Thursday, Jun 4, 2020
July 15 -- wait or file now?
Because the COVID-19 pandemic has shut down so many businesses, the IRS postponed the filing and payment dates for returns and payments due April 15, 2020.
But should you wait the extra three months to file? Maybe not.
First, if you expect a refund, file now if you can and get it sooner.
Also, if you get a refund direct-deposited, IRS will use that bank info to direct deposit the Economic Stimulus Payment. Otherwise, a check will be mailed, but that may take a few months to arrive.
IRS will use direct deposit information from 2019 returns if they have been filed. If not, they will pull from your 2018 return. If you have changed banks since filing your 2018 return, you will want to file your 2019 return quickly so IRS has your current bank information.
What if you owe?
There's still a good reason to file earlier: beat scammers from filing a fraudulent return in your name and nabbing a refund -- and possibly your Economic Stimulus Payment.
Just because you file now doesn't mean you have to pay now. You will still have until July 15 to pay IRS and Arizona without penalty.
If you are considering contributing to an Individual Retirement Account (IRA) or Self-Employed Retirement Plan (SEP), you have until July 15 to make your contribution. The contribution does not have to be made before you file. If you're going to get a refund, filing now will give you cash from the refund that you can use to fund your IRA.
Contributions to charities and schools for the Arizona "dollar-for-dollar" credits still have to be made by Apr. 15.
If you need more time beyond July 15 to pull together your personal tax return, an extension can be filed up to July 15. The extension will move the filing date to Oct. 15, but any balance due still needs to be paid by July 15.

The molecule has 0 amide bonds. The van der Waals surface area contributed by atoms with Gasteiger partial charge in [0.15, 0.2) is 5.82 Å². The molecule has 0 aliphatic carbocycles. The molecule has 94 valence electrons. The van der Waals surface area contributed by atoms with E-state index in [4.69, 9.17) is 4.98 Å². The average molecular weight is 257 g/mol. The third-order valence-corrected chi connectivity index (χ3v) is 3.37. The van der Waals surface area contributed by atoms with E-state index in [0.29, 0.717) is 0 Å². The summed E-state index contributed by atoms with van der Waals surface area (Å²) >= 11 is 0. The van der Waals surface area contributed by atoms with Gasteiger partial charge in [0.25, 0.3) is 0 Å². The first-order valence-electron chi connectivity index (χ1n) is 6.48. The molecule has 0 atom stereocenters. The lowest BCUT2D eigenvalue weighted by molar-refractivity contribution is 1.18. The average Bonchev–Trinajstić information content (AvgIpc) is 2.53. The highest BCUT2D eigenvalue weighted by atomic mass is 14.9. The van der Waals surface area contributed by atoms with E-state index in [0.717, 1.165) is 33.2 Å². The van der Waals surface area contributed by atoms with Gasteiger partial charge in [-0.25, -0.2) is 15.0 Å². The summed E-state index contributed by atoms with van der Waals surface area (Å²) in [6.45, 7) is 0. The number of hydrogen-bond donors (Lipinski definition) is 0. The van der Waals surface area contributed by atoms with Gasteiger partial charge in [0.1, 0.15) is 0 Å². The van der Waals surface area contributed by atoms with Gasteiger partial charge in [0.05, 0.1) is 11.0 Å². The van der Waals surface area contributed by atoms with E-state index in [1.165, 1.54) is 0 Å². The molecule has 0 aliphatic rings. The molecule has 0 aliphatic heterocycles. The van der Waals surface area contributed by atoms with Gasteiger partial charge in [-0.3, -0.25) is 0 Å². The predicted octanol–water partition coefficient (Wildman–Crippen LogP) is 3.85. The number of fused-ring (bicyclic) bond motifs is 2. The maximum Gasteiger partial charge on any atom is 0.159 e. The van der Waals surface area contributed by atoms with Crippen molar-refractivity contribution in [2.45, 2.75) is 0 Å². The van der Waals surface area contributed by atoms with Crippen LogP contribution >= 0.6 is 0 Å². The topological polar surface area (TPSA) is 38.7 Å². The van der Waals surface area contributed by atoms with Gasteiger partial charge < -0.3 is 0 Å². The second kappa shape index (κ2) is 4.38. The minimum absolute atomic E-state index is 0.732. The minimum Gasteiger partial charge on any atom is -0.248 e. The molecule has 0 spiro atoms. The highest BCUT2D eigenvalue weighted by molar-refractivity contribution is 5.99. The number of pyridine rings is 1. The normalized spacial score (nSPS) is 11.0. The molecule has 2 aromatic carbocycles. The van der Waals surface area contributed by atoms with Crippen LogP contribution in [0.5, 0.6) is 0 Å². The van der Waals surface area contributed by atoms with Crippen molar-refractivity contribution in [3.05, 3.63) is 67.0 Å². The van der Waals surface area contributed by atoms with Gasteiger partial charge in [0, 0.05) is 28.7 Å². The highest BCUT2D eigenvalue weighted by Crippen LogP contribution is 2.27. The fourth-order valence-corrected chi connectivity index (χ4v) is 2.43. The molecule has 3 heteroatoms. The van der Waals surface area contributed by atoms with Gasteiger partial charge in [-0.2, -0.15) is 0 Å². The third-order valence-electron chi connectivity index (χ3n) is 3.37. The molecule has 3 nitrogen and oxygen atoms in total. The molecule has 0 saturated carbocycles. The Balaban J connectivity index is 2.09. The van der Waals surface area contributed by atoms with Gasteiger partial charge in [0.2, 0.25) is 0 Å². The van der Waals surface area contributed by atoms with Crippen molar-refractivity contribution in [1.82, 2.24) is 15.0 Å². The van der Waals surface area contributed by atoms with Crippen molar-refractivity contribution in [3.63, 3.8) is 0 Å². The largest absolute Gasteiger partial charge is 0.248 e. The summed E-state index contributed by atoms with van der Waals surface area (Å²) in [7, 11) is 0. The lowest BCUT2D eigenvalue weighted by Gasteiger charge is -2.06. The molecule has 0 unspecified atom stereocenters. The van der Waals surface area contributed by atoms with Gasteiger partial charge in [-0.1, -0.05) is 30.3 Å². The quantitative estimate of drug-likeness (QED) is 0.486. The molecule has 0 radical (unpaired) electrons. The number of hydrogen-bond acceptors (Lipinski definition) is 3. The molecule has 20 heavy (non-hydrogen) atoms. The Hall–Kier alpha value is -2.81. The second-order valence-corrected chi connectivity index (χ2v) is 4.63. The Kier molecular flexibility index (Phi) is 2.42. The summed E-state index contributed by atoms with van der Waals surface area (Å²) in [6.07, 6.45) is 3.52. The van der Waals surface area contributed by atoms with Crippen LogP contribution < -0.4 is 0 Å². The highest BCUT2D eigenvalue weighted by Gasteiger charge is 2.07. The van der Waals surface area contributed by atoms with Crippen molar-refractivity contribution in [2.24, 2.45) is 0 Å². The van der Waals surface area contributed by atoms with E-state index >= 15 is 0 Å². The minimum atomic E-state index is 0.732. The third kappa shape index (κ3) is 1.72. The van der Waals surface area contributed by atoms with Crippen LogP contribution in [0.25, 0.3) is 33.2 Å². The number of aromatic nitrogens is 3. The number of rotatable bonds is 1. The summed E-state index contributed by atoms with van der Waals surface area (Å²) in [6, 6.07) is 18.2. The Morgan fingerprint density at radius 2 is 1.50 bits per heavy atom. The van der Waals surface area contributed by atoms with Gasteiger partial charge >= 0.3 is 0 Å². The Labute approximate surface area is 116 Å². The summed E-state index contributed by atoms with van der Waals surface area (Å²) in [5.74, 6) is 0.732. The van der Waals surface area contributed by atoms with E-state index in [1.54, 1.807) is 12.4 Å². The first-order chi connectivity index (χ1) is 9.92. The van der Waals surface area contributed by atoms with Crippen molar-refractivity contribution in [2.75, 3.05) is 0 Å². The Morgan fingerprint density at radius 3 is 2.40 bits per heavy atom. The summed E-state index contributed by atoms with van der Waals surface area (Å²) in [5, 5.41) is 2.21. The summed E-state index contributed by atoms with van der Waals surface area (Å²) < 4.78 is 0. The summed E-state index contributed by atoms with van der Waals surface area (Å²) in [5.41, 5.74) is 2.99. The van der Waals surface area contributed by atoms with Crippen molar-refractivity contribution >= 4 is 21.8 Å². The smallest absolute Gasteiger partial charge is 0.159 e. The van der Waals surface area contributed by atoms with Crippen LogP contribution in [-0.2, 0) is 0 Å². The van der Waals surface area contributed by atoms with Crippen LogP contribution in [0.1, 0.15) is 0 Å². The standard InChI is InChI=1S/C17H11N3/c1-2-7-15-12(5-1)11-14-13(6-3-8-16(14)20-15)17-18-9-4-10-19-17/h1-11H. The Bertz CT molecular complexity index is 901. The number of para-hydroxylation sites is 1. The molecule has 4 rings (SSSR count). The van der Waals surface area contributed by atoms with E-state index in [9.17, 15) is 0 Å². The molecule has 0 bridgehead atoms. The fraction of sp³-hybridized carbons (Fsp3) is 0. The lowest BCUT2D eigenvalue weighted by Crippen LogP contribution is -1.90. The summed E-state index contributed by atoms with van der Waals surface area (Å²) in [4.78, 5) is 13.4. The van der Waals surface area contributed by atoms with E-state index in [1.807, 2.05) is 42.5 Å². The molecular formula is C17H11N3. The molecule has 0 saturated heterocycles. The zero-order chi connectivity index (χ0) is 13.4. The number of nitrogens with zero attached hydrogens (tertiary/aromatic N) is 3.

Reminder: Quarterly estimated taxes due 6/15
If you make quarterly estimated tax payments, remember that the 3rd quarter payment is due June 15. For federal, mail to:
Internal Revenue Service
P.O. Box 51000
San Francisco, CA 94151-5100
Instructions and voucher forms are available from the IRS website.
Foreign asset reports due June 30
Anyone who had a bank or financial account located outside the United States with a $10,000 balance last year needs to file an FBAR by June 30.
FBAR refers to Report of Foreign Bank and Financial Accounts, which must be filed with the Financial Crimes Enforcement Network (FinCEN). It is not a tax form and cannot be filed with the IRS. The form must be filed electronically. You must file this report yourself; we cannot file this report for you.
In general, the filing requirement applies to anyone who had an interest in, or signature or other authority over foreign financial accounts whose aggregate value exceeded $10,000 at any time during last year.
The FBAR requirement is separate from the requirement to report specified foreign financial assets on Form 8938 with a U.S. income tax return. A brief comparison of the two filing requirements is available on IRS.gov.
In the mailbox
Have you received a letter from the IRS or Arizona Department of Revenue? Don't be frightened by a still-sealed envelope ... and don't be confused by a complicated sounding notice. Scan and email or drop off a copy to us for review. Many IRS letters arrive during the summer, and we're available year-round to represent you in resolving tax problems.